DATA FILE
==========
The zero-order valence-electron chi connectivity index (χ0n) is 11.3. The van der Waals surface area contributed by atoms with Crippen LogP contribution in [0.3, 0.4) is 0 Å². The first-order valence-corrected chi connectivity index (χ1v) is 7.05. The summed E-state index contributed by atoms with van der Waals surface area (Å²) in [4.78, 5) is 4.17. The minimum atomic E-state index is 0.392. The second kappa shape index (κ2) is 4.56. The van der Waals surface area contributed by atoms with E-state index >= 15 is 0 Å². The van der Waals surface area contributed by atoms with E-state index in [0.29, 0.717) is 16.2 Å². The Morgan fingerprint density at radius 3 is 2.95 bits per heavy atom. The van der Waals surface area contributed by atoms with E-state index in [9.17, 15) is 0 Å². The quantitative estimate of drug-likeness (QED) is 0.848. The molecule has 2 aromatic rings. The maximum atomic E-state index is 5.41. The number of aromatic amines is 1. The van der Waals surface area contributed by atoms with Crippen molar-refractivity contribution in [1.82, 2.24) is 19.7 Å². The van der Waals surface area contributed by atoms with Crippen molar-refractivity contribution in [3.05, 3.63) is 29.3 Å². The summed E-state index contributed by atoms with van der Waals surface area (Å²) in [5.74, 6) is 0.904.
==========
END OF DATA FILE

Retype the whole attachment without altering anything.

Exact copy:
The zero-order valence-electron chi connectivity index (χ0n) is 11.3. The van der Waals surface area contributed by atoms with Crippen LogP contribution in [0.3, 0.4) is 0 Å². The first-order valence-corrected chi connectivity index (χ1v) is 7.05. The summed E-state index contributed by atoms with van der Waals surface area (Å²) in [4.78, 5) is 4.17. The minimum atomic E-state index is 0.392. The second kappa shape index (κ2) is 4.56. The van der Waals surface area contributed by atoms with E-state index >= 15 is 0 Å². The van der Waals surface area contributed by atoms with E-state index in [0.29, 0.717) is 16.2 Å². The Morgan fingerprint density at radius 3 is 2.95 bits per heavy atom. The van der Waals surface area contributed by atoms with E-state index in [9.17, 15) is 0 Å². The quantitative estimate of drug-likeness (QED) is 0.848. The molecule has 2 aromatic rings. The maximum atomic E-state index is 5.41. The number of aromatic amines is 1. The van der Waals surface area contributed by atoms with Crippen molar-refractivity contribution in [1.82, 2.24) is 19.7 Å². The van der Waals surface area contributed by atoms with Crippen molar-refractivity contribution in [3.05, 3.63) is 29.3 Å². The summed E-state index contributed by atoms with van der Waals surface area (Å²) in [5.74, 6) is 0.904.